To this end, at Hope, we want to help you develop loves, desires, and virtues steeped in the historic Christian faith. Humility, wisdom, courage, moderation, integrity, perseverance. We want you to practice hospitality and gratitude, to seek justice and to love mercy. 

This requires more than just knowledge and skills. It also requires more than just knowing that these loves and virtues are good and right. “Doing” in this way is hard and needs to be practiced on a daily basis so that these actions become habits and part of who you are, so much so that we do them without thinking. In the classroom. In conversations at the cafeteria. In residence halls. On the sports field. On the stage. In social activities. 

It’s hard to do this kind of work alone. And so, as faculty and staff and administrators, we invite you to watch us in the “doing” of our jobs. In the ways we begin our classes or interact with each other. In the ways we hold class discussions and disagree with different viewpoints. In the ways we live out our callings beyond the campus. We invite you to participate in the Christian practices we live out individually and collectively, in the virtues we are trying to cultivate. We don’t and won’t always get them right but, we invite you to join us in the work and discipline of making these practices character forming. 

Along with this, we invite you to join Hope College’s institutional rhythms and rituals that make space for these practices. We believe in breaking bread together, praying and singing together, taking sabbath rest, self-reflecting, having times of silence and solitude, investing in friendships. Together these embedded practices cultivate Gospel values that shape our hearts and souls and we welcome you to join us in these experiences. 

Freshman, as you think about “doing” at Hope, I encourage you to be open to try new practices and to deepen habits you already have. Practice humility as you listen to others. Show hospitality to someone in your dorm. Go out of your way to talk to and get to know a classmate who thinks differently than you. Be willing to examine your own assumptions and biases. Seek justice in what is happening around you. Have courage to say and do the right thing. 

My final invitation to you today is to “be”. 

“Being” is the root of all of our knowing and doing and is integral to both. And here is where I share my caveat that while my three-part framework makes for a great title and fits with the three-point sermon structure of my faith tradition, these categories really can’t be separated. There’s so much overlap between knowing, doing, and being. When we dig into the rich ways these words can be defined and understood, I actually think it can become problematic to think about them as separate entities. 

But, maybe this isn’t a bad thing. Maybe this speaks to the liberal arts journey of starting out by wanting to put things, even people, into neat, tidy boxes and labels and then realizing at some point along the way that there is so much more overlap and messiness than initially anticipated. Maybe this is the beauty of the liberal arts. When done well, a liberal arts experience shows us the interconnectivity between everything, that knowing, doing and being can all exist in the same drawer of a file cabinet.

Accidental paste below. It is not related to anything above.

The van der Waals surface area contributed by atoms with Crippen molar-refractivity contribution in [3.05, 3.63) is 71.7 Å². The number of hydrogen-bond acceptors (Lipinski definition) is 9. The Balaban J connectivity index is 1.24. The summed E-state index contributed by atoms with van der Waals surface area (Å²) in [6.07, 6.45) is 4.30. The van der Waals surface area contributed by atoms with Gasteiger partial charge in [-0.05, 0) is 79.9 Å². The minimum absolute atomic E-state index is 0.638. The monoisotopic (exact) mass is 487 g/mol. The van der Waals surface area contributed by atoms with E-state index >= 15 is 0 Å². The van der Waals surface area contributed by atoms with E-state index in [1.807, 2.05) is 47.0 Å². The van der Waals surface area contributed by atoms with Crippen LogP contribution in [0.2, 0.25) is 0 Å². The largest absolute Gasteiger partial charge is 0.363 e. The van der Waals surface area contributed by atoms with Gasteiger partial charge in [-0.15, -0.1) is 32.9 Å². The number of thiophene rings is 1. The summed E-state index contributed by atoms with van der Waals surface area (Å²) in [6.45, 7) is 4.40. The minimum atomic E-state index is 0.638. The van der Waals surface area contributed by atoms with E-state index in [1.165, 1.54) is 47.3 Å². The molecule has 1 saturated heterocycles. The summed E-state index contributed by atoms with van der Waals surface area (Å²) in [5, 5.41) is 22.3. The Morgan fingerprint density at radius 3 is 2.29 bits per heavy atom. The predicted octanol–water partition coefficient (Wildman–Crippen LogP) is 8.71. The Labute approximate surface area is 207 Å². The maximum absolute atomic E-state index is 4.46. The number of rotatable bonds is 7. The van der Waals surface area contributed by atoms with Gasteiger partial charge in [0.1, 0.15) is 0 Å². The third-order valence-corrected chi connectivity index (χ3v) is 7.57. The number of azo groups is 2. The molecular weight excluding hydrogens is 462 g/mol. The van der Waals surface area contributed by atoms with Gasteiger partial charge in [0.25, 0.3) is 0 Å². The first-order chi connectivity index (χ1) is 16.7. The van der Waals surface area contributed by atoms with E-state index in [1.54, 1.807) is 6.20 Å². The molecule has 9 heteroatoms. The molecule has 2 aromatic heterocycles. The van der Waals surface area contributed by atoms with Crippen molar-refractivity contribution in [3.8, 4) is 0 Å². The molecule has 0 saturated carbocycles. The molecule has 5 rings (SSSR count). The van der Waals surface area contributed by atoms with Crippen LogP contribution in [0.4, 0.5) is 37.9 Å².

Within this holistic framework, I invite you to “be” people of Hope, people rooted deeply in their identities as beloved children of God, as bearers of God’s image, as disciples and friends of Christ. As stated in our Christian Aspirations, we, at Hope, invite you “to a holistic and robust engagement with the historic Christian faith and a personal encounter with the living Christ through the Holy Spirit.” 

We have a large landscape of faith here at Hope - there’s a variety of ways that faculty, staff, and administrators express their Christian faith and this contributes to the vitality of Hope and the richness we experience together. We have disagreements but the theological commitments that hold our center together are stronger than what divides us and we are united in our understanding of who we are as people of the God of hope. 

It’s out of this center that we invite you to reflect on who you are in this world, on where you place your identity, on what you believe and value. If you ascribe to the Christian faith or other faith traditions or no tradition at all, you are welcome here and we invite you to “be” and reflect on what that means to you. I encourage you, during your time at Hope, to reflect on your worldview and I invite you to consider being trees rooted in the soil of Hope. I encourage you to have conversations with others about what you see as good and true and beautiful. Reflect on the alignment between what you say you believe about the world and what you do and how you define your core identity. 

Class of 2026, today you are starting your own file cabinet of college experiences. As you do this file, I invite you to a transformative experience at Hope College, an experience that involves a messy mix of knowing, doing, and being, an experience that isn’t handed over to you but one that requires your active engagement. 

My prayer for you is that the stories you live out here be ones that allow you to know, do and be as people at Hope in our broken world and people who live within a larger story, not just for the next four years but for the rest of your lives. 

And as you do this, may the God of hope fill you with all joy and peace as you trust in Him, so that you may overflow with hope by the power of the Holy Spirit. 

Thank you.